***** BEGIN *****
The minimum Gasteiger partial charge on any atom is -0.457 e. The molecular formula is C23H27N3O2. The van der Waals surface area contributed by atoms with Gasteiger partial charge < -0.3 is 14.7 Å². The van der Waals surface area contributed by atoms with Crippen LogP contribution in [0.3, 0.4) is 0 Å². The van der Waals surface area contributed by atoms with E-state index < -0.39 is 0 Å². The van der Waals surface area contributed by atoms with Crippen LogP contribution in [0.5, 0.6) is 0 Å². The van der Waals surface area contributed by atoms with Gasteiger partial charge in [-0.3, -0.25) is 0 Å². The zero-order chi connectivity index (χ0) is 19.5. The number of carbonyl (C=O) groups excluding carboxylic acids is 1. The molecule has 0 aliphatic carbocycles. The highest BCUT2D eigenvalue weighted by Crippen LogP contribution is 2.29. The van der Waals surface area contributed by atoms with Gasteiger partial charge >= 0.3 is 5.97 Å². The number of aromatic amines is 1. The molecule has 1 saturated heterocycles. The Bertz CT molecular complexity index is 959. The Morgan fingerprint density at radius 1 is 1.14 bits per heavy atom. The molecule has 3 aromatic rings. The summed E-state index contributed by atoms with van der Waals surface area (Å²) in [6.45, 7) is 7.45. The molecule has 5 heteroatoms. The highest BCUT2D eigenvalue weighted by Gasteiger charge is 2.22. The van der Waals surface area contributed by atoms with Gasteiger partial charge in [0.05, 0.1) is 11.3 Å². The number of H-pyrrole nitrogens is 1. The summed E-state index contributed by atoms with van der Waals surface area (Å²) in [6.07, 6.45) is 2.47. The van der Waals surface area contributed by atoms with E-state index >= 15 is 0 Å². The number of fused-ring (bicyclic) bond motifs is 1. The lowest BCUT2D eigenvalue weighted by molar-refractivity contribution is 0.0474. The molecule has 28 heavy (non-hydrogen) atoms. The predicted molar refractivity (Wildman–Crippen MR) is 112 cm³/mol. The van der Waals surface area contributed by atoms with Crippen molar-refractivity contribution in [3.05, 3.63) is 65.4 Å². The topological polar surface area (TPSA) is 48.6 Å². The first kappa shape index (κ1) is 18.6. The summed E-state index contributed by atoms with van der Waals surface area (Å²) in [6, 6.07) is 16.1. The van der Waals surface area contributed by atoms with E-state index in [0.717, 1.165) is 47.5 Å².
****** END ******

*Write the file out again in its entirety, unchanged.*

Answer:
The minimum Gasteiger partial charge on any atom is -0.457 e. The molecular formula is C23H27N3O2. The van der Waals surface area contributed by atoms with Gasteiger partial charge < -0.3 is 14.7 Å². The van der Waals surface area contributed by atoms with Crippen LogP contribution in [0.3, 0.4) is 0 Å². The van der Waals surface area contributed by atoms with E-state index < -0.39 is 0 Å². The van der Waals surface area contributed by atoms with Crippen LogP contribution in [0.5, 0.6) is 0 Å². The van der Waals surface area contributed by atoms with Gasteiger partial charge in [-0.3, -0.25) is 0 Å². The zero-order chi connectivity index (χ0) is 19.5. The number of carbonyl (C=O) groups excluding carboxylic acids is 1. The molecule has 0 aliphatic carbocycles. The highest BCUT2D eigenvalue weighted by Crippen LogP contribution is 2.29. The van der Waals surface area contributed by atoms with Gasteiger partial charge >= 0.3 is 5.97 Å². The number of aromatic amines is 1. The molecule has 1 saturated heterocycles. The Bertz CT molecular complexity index is 959. The Morgan fingerprint density at radius 1 is 1.14 bits per heavy atom. The molecule has 3 aromatic rings. The summed E-state index contributed by atoms with van der Waals surface area (Å²) in [6.45, 7) is 7.45. The molecule has 5 heteroatoms. The highest BCUT2D eigenvalue weighted by Gasteiger charge is 2.22. The van der Waals surface area contributed by atoms with Gasteiger partial charge in [0.05, 0.1) is 11.3 Å². The number of H-pyrrole nitrogens is 1. The summed E-state index contributed by atoms with van der Waals surface area (Å²) in [6.07, 6.45) is 2.47. The van der Waals surface area contributed by atoms with E-state index >= 15 is 0 Å². The number of fused-ring (bicyclic) bond motifs is 1. The lowest BCUT2D eigenvalue weighted by molar-refractivity contribution is 0.0474. The molecule has 28 heavy (non-hydrogen) atoms. The predicted molar refractivity (Wildman–Crippen MR) is 112 cm³/mol. The van der Waals surface area contributed by atoms with Crippen molar-refractivity contribution in [3.05, 3.63) is 65.4 Å². The topological polar surface area (TPSA) is 48.6 Å². The first kappa shape index (κ1) is 18.6. The summed E-state index contributed by atoms with van der Waals surface area (Å²) in [6, 6.07) is 16.1. The van der Waals surface area contributed by atoms with E-state index in [0.717, 1.165) is 47.5 Å².